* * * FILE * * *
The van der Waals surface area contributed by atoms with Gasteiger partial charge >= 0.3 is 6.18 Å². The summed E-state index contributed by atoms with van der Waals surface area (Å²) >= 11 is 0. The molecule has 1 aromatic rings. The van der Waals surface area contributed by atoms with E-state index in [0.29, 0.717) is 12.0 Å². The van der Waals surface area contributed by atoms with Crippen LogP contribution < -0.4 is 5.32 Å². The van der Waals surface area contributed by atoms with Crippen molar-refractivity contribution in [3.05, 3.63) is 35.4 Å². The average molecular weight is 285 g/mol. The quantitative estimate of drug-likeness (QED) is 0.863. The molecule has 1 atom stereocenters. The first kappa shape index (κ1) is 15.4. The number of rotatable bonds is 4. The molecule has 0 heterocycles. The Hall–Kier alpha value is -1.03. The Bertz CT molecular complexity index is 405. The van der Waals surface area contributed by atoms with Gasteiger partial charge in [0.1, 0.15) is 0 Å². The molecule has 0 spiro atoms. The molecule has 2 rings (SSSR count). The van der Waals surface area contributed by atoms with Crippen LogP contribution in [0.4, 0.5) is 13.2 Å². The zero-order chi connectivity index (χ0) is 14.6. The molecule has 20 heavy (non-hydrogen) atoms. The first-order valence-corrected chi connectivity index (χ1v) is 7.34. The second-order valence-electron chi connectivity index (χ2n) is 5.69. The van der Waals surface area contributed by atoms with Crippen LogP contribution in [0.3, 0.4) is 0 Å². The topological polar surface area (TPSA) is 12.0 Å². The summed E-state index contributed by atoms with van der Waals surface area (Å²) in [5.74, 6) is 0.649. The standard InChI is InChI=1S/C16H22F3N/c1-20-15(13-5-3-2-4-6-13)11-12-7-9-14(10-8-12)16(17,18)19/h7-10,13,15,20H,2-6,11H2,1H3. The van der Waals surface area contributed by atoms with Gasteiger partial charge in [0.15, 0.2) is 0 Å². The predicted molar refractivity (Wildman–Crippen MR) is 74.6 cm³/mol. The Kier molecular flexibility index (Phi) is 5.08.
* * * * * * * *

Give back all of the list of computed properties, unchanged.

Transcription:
The van der Waals surface area contributed by atoms with Gasteiger partial charge >= 0.3 is 6.18 Å². The summed E-state index contributed by atoms with van der Waals surface area (Å²) >= 11 is 0. The molecule has 1 aromatic rings. The van der Waals surface area contributed by atoms with E-state index in [0.29, 0.717) is 12.0 Å². The van der Waals surface area contributed by atoms with Crippen LogP contribution < -0.4 is 5.32 Å². The van der Waals surface area contributed by atoms with Crippen molar-refractivity contribution in [3.05, 3.63) is 35.4 Å². The average molecular weight is 285 g/mol. The quantitative estimate of drug-likeness (QED) is 0.863. The molecule has 1 atom stereocenters. The first kappa shape index (κ1) is 15.4. The number of rotatable bonds is 4. The molecule has 0 heterocycles. The Hall–Kier alpha value is -1.03. The Bertz CT molecular complexity index is 405. The van der Waals surface area contributed by atoms with Gasteiger partial charge in [0.1, 0.15) is 0 Å². The molecule has 0 spiro atoms. The molecule has 2 rings (SSSR count). The van der Waals surface area contributed by atoms with Crippen LogP contribution in [0.4, 0.5) is 13.2 Å². The zero-order chi connectivity index (χ0) is 14.6. The molecule has 20 heavy (non-hydrogen) atoms. The first-order valence-corrected chi connectivity index (χ1v) is 7.34. The second-order valence-electron chi connectivity index (χ2n) is 5.69. The van der Waals surface area contributed by atoms with Crippen LogP contribution in [0.3, 0.4) is 0 Å². The topological polar surface area (TPSA) is 12.0 Å². The summed E-state index contributed by atoms with van der Waals surface area (Å²) in [5.74, 6) is 0.649. The standard InChI is InChI=1S/C16H22F3N/c1-20-15(13-5-3-2-4-6-13)11-12-7-9-14(10-8-12)16(17,18)19/h7-10,13,15,20H,2-6,11H2,1H3. The van der Waals surface area contributed by atoms with Gasteiger partial charge in [0.15, 0.2) is 0 Å². The predicted molar refractivity (Wildman–Crippen MR) is 74.6 cm³/mol. The Kier molecular flexibility index (Phi) is 5.08.